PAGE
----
Restoring a doorway

September 2017

Restoring a doorway in a walled garden at the beautiful Flete Estate in South Devon. The wall itself is believed to be about 150 years old, unfortunately the ravages of time have led to parts of the wall falling down, other parts of the wall needing complicated buttressing and still more wall needed knocking down completely. This doorway had to be taken down, the lintels replaced and then rebuilt, unfortunately the wall opposite this had collapsed decades before and had to be totally rebuilt. The picture on the left here is a 'before' and the right is 'after'.

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Dry stack retaining wall with steps

December 2016

'Dry stack' simply means a wall that looks to be dry stone but actually has mortar in place behind the edifice. I utilised this method to build a narrower retaining wall up to 9 ft high in places whilst tying the look of the wall in to various dry stone walls around the property. The steps inset into the wall were of dressed stone and tapered, with the widest step at the bottom (6 ft wide) up to the top step which was 4 ft wide. Behind each step I mortared into place granite 'sets' (a kind of dressed stone brick) to give more tread room.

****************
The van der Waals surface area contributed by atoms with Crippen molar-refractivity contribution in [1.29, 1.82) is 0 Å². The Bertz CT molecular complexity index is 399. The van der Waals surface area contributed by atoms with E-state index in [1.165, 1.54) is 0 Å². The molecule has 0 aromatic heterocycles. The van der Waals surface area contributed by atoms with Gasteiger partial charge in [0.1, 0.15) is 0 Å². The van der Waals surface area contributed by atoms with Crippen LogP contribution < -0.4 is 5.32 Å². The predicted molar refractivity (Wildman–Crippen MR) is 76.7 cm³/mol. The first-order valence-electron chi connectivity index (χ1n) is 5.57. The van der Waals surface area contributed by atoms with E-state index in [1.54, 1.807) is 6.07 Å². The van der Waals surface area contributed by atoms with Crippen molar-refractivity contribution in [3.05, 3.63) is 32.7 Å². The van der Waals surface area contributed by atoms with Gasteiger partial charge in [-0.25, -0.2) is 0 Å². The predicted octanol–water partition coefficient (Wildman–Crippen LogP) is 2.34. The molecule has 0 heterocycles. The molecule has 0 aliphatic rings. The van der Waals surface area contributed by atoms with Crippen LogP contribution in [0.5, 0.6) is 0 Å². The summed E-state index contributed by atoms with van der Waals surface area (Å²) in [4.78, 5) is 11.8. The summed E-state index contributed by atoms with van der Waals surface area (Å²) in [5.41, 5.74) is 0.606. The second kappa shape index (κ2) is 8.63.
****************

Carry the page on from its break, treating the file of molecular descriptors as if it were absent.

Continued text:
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New steps in a Dartmouth garden

February 2018

This particular property in Dartmouth had very tight access which meant all sand and cement had to be conveyed to site by hand in small bags up and down many, many, many (!) steps. The view was worth it! The steps replaced some older concrete ones that were showing cracks and wear and the stone was from the house itself. Although building even and nice lookng steps with undressed stone is certainly a challenge it was one I enjoyed and the resulting steps look great!

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Dry stone retaining wall

March 2017

A dry stone retaining wall requires a huge amount of mass and this wall has a base that is over 3ft wide to support the walls which rise to 7 ft tall. It is built from dartmoor granite actually dug from the site. Surrounding a veg patch which measures 9 metres by 12 metres the wall tapers, with the slope of the hill from 7ft high to ground level. The first picture above, is another view of this project, looking at the back wall.